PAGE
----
I am as excited about DeVante Parker’s potential this week as anyone on this list. First things first, Jamal Adams left last week’s matchup against the Cowboys with a non-contact groin injury. No updates to his Week 4 status have been released, but he will most definitely be less than 100 percent this weekend. Due to the insane production from the Seahawks’ offense through three weeks, opposing offenses have been forced to hold the gas pedal down over entire games. For all of his shortcomings, Ryan Fitzpatrick has made a name (Fitz-Magic) for himself in game scenarios exactly like he’ll face on Sunday.
Without Adams, Fitzpatrick may even do enough with this game’s expected pace against Seattle to provide value multiples at $5,400 on DK and $7,100 on FD. And Parker will be the focus of his offense with a history of exceeding his average results against Cover 3 secondaries. During his 2019 breakout, Parker’s FPs per snap increased from 0.37 to 0.47 against Cover 3. His YPRR increased from 1.84 to 2.85… a 35 percent bump! On the surface, this appears to be a risky recommendation. But Parker’s hamstring appeared to be entirely healthy against Jacksonville last week, and Fitzpatrick played an outstanding game. Vegas insiders have Miami keeping this game close as only 6.5 point underdogs and a healthy 54.0 Over/Under. I’ll populate my LUs this weekend with plenty of exposure to Parker.
Other matchups to consider: Keenan Allen, LAC (DK: $6,500 | FD: $6,900) vs. Buccaneers’ Cover 3 | Cover 6 / Kenny Golladay, DET (DK: $6,000 | FD: $7,300) vs. Marshon Lattimore, NO, John Brown, BUF (DK: $5,100 | FD: $6,100) vs. Nevin Lawson, LV
Matchups to Avoid
Tyreek Hill, KC (DK: $6,900 | FD: $8,000) vs. Jonathan Jones, NE
Tyreek Hill has been able to keep yearlong fantasy owners happy by scoring a TD in all three weeks to start 2020. However, he has not provided DFS LUs with the value at his inflated salaries that we’ve come to expect. In Week 4, Hill will face off with Jonathan Jones at Arrowhead Stadium. Jones has logged 1.23 yards per coverage snap (YPCS) out of the slot this season that sits right around league average.
We know Hill will be moved around the formation enough that he’ll be opposed by any one of the Patriots’ top cover corners. But Jones shadowed Hill on 64 percent of his snaps in Week 14 last year when Hill was limited to 10.4 FPs. It should also be noted that Hill has the kind of game-breaking speed (4.29) that only requires a pair of plays to make inclusion on this list look silly. On DK, his salary is reasonable if you so desire the exposure. You can consider this a FD fade recommendation, but I’ll be fading him on both platforms.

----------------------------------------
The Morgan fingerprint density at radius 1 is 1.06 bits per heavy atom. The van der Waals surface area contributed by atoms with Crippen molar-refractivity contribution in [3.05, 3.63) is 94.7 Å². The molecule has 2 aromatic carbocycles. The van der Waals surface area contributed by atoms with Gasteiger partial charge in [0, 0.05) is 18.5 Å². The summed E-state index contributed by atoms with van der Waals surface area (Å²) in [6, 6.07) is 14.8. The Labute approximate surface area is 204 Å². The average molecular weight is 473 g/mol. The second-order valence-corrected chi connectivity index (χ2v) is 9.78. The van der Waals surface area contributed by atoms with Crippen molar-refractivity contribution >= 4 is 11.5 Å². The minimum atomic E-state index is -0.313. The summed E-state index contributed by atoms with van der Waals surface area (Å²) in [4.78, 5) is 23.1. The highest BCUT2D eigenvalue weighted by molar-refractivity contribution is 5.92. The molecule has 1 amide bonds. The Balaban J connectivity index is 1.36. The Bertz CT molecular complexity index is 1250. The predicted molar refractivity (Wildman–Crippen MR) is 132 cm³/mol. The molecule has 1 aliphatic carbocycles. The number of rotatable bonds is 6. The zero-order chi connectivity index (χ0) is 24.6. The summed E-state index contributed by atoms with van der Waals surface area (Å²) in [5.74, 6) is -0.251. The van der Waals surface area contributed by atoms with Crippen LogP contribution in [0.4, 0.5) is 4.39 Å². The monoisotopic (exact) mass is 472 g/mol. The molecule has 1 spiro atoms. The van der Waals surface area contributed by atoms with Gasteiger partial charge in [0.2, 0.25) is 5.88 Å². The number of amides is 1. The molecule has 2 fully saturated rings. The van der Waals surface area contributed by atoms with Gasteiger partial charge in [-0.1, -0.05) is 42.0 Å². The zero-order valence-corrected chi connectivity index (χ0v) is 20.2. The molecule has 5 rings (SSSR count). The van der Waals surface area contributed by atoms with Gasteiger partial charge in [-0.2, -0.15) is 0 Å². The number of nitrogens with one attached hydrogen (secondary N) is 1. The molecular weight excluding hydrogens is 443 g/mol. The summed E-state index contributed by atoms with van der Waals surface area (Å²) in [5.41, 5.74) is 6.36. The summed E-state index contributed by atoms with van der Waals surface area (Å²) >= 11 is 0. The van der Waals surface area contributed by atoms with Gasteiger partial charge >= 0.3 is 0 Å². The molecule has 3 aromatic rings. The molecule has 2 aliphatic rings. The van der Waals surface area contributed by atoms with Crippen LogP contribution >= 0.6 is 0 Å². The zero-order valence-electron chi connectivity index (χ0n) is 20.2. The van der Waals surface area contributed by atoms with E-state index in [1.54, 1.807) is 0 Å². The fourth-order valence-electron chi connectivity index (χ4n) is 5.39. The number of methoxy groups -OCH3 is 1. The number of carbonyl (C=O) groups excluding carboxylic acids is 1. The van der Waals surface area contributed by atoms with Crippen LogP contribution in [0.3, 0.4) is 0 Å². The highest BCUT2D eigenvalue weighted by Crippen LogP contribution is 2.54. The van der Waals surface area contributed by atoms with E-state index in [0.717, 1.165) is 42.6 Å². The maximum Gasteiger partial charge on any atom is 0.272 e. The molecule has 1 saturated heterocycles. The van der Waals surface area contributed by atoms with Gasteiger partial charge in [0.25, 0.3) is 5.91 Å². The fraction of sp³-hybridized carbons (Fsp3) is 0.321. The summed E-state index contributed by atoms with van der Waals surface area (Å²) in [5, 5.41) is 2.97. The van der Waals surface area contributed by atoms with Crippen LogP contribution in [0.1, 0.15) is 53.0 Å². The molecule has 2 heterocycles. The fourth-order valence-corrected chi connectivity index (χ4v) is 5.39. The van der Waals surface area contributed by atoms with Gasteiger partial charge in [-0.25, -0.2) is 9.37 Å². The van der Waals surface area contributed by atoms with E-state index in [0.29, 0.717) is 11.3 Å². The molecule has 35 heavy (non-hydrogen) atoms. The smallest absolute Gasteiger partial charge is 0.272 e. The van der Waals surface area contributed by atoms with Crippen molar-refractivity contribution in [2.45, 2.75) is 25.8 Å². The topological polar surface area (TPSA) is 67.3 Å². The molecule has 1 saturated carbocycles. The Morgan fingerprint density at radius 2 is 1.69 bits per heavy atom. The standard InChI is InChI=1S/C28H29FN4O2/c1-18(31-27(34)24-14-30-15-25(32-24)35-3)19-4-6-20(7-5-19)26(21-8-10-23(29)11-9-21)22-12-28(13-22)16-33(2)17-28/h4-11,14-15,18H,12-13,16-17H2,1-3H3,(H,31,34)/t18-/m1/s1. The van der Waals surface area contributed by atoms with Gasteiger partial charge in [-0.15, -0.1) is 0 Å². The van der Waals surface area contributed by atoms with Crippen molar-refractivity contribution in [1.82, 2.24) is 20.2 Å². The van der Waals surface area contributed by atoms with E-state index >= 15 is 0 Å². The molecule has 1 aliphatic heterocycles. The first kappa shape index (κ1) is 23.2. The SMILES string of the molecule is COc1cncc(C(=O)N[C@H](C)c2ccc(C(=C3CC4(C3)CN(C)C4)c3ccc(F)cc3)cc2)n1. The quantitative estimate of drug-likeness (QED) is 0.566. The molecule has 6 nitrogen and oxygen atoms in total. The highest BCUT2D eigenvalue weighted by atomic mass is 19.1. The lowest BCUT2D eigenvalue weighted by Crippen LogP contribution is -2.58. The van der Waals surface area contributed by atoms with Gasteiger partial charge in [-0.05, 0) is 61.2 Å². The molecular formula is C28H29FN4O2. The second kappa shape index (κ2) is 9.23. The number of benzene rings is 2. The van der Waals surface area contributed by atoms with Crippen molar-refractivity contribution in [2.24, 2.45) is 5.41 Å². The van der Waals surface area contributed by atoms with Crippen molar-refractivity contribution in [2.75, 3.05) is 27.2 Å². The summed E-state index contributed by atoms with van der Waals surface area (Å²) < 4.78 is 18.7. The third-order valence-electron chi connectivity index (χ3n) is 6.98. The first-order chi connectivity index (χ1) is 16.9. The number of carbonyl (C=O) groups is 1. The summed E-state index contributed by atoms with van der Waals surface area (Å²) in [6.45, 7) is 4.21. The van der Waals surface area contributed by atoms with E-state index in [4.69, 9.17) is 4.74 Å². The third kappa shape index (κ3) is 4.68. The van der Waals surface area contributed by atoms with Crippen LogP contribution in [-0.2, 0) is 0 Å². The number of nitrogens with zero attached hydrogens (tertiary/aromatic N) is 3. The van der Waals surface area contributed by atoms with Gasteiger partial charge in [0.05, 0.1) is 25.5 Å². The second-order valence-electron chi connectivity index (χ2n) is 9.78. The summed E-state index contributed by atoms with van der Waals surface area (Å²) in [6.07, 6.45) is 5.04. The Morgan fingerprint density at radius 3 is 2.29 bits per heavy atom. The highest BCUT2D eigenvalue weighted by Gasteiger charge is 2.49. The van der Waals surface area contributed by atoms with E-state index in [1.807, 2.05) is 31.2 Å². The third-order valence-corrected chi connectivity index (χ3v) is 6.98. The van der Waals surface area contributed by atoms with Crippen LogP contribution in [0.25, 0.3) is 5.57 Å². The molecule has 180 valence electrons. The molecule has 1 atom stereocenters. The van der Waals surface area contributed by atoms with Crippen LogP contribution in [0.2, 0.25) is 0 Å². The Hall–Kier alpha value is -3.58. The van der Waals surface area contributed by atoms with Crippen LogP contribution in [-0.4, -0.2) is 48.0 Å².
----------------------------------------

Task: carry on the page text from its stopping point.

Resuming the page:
Allen Robinson II, CHI (DK: $6,700 | FD: $7,000) vs. Colts’ Cover 1 | Cover 3
It’s been an up-and-down season for Allen Robinson II despite seeing a 28 percent target share. When Mitchell Trubisky was finally benched in favor of Nick Foles in the mid-third quarter last week, he quickly added 60 percent of his 28.3 FPs. Can we finally expect to see consistent scoring from Robinson starting this week? Quite simply, no. Since 2019, DC Matt Eberflus’ mixture of six different secondary shells have limited opposing No. 1 WRs to 14.4 FPG. And those numbers are actually inflated by big games from Michael Thomas, Julio Jones, and two from DeAndre Hopkins.
In 2020, No. 1 WRs have averaged 7.7 FPG -- but for the life of me could not find a single New York Jet from Week 3 to refer to as a No. 1 WR. I settled on Chris Herndon. The addition of Xaver Rhodes, T.J. Carrie, and Julian Blackmon along with the development of Kenny Moore II and Khari Willis have turned the Colts’ secondary into what I feel is the top zone discipline in the NFL this season. Foles and Robinson will have a significant hurdle in front of them in Week 4 and I’ll be looking elsewhere for production.
Darius Slayton, NYG (DK: $5,000 | FD: $5,700) vs. Jalen Ramsey, LAR
The weekly “Ramsey Atoll” entry. Dating back to his rookie season, Daniel Jones has seen a 26 percent dropoff in TD pass rate when facing a Cover 3 zone. It just so happens that two-of-three ‘20 opponents (Pittsburgh and San Francisco) have featured a Cover 3 secondary shell. However, the recommendation to fade Darius Slayton obviously goes much deeper. A remarkable 35 percent of Slayton’s FPs this season has resulted from targets of 20-or-more yards. Jalen Ramsey has only permitted a single reception of 20-plus yards this season and five since 2019. None of those have gone for a TD and two were intercepted. Easy fade.
T.Y. Hilton, IND (DK: $5,300 | FD: $5,900) vs. Bears’ Cover 1 | Cover 3 | Cover 6
Seeing T.Y. Hilton’s name on this list really sums up the difficulty of finding relevant Week 4 WRs facing poor matchups. That’s far from a knock on Hilton since the Indianapolis offense has taken a quick pass, run-heavy approach to success this season. Case in point, the Colts have the fifth-lowest average depth of target this season. And it’s disconcerting that TYH ran a route on only 60 percent of Colts' dropbacks last week.
Over his career, Hilton has utilized his lid-lifting 4.34 speed to produce five one-thousand yard seasons. But he’s seen a significant dip in production since 2018 that has not recovered with the change at QB from Jacoby Brissett to Phillip Rivers. In Week 4, Hilton will match up with a Chicago secondary that has only permitted a pair of passing TDs and the second-lowest QB rating this season. You know what to do.